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Meanwhile, make the sauce (SLURP!) by combining Szechuan chili oil, black vinegar, sesame oil, Shaoxing wine, sugar, salt, light soy sauce, minced garlic, minced spring onion and minced coriander in a small bowl.

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Cut the chicken into pieces, and spoon the sauce over the chicken.

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Sprinkle ground peanuts, toasted sesame seeds, and chopped spring onion and coriander.

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Serve immediately.

Enjoy!

Note: The Le Creuset French ovens are really easy to care for. Since the base and sides are coated with enamel, all one has to do after using is to clean with warm water, soap and a sponge. In the event that stubborn stains remain, light rub with a melamine sponge (like those you can buy from Daiso) and all the stains will come off easily! 

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Date: Saturday 18 February 2017

Workshop: Hands-on Chiffon Cakes Workshop

Time: 9.00am – 12.00pm

Venue: The Eureka Cooking Lab

Tickets Link > CLICK HERE

Szechuan ‘Saliva’ Or 'Mouth-Watering' Chicken (四川口水鸡)
Serves 4
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Ingredients
  1. 1 whole chicken (about 2lb or 1kg)
  2. 4 slices ginger
  3. 2 sprigs spring onion
  4. 1 tablespoon (15ml) Shaoxing wine
  5. Peanuts, toasted and crushed
  6. White sesame seeds, toasted
For the Szechuan chili oil
  1. 2 slices ginger
  2. 2 star anise
  3. 1 teaspoon cumin
  4. 4-6 dried chili peppers
  5. 2 bay leaves
  6. 2 tablespoons chili powder
  7. 1 1/2 teaspoon Sichuan peppercorn (or powder)
  8. 1 1/2 teaspoon Chinese five spice powder
  9. 1 tablespoon toasted sesame seeds
For the sauce
  1. 4-6 tablespoons (60 - 90ml) Szechuan chili oil
  2. 2 tablespoons (30ml) black vinegar
  3. 1 tablespoon (15ml) sesame oil
  4. 2 tablespoon (15ml) Shaoxing wine
  5. 1/2 teaspoon sugar
  6. pinch of salt
  7. 2 tablespoons (30ml) light soy sauce
  8. 2 cloves garlic, minced
  9. 1 sprig spring onion, minced
  10. Minced coriander
Instructions
  1. To make the Sezchuan style chili oil, add chili powder, five spice powder, Szechuan peppercorn (or powder) and sesame seeds in a heat-proof bowl. Whisk to mix evenly.
  2. In a heavy-bottom saucepan, add vegetable oil to ginger, star anise, cumin, dried chili pepper and bay leaves.
  3. Heat this over low heat. When the oil is hot (you will see bubbles), carefully take the ginger and all the other ingredients out of the oil and discard. Pour this oil into the bowl containing the chili powder and whisk until combined. Set this aside.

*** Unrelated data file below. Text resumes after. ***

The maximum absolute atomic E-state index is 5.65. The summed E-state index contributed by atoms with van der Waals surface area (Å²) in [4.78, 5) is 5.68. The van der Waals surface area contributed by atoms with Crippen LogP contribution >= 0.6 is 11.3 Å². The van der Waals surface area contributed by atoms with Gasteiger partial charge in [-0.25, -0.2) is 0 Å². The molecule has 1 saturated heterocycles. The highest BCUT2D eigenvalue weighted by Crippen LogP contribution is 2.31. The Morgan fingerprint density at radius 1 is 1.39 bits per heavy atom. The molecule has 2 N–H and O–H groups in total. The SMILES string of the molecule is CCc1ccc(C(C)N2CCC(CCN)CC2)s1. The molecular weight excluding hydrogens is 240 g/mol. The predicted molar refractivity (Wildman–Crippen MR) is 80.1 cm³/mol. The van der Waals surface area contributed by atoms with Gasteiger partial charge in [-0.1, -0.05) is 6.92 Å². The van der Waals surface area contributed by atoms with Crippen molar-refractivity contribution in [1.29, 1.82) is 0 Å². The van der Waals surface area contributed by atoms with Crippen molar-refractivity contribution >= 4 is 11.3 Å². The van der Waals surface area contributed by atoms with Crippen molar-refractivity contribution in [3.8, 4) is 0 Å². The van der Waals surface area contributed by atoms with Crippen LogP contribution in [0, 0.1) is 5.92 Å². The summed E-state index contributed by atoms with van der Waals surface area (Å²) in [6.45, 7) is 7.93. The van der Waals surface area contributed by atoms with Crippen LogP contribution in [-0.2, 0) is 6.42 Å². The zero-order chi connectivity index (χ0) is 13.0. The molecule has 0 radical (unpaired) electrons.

4. In a frying pan, roast the peanuts over low heat, stirring frequently to avoid burning the peanuts. Again, if you are pressed for time, you can always use store-bought ground peanuts!
  5. When the peanuts are roasted, let them cool completely before placing them in a clean and dry tea towel. Rub to remove the skin.
  6. Pound or grind the peanuts – leave some slightly more chunky.
  7. Clean the (headless, feetless and buttless) chicken and rub some salt all over it. Let it sit for 5 minutes before rinsing off the salt completely. Place the chicken in a pot. Add ginger, spring onion, Shaoxing wine and enough water to cover the chicken.
  8. Bring the water to a boil. Once it starts to boil, start the timer and continue to boil, uncovered, for 8 minutes. If your chicken is bigger, you will need to cook longer.
  9. At the end of this time, turn off the heat. Cover the pot and allow the chicken to simmer for about 10 minutes.
  10. Transfer the chicken into a big bowl if ice water. Let the water cool the chicken completely. If your bowl is not big enough, you may have to turn the chicken a few times.
  11. Make the sauce by combining Szechuan chili oil, black vinegar, sesame oil, Shaoxing wine, sugar, salt, light soy sauce, minced garlic, minced spring onion and minced coriander in a small bowl.
  12. Cut the chicken into pieces, and spoon the sauce over the chicken.
  13. Sprinkle ground peanuts, toasted sesame seeds, and chopped spring onion and coriander.
  14. Serve immediately.
Adapted from China Sichuan Food
Adapted from China Sichuan Food
The Domestic Goddess Wannabe http://thedomesticgoddesswannabe.com/
Disclaimer: While this post was brought to you by Le Creuset, The Domestic Goddess Wannabe uses her Le Creuset Fench ovens on a very regular basis and hopes that you too, will discover the beauty of cooking with Le Creuset products!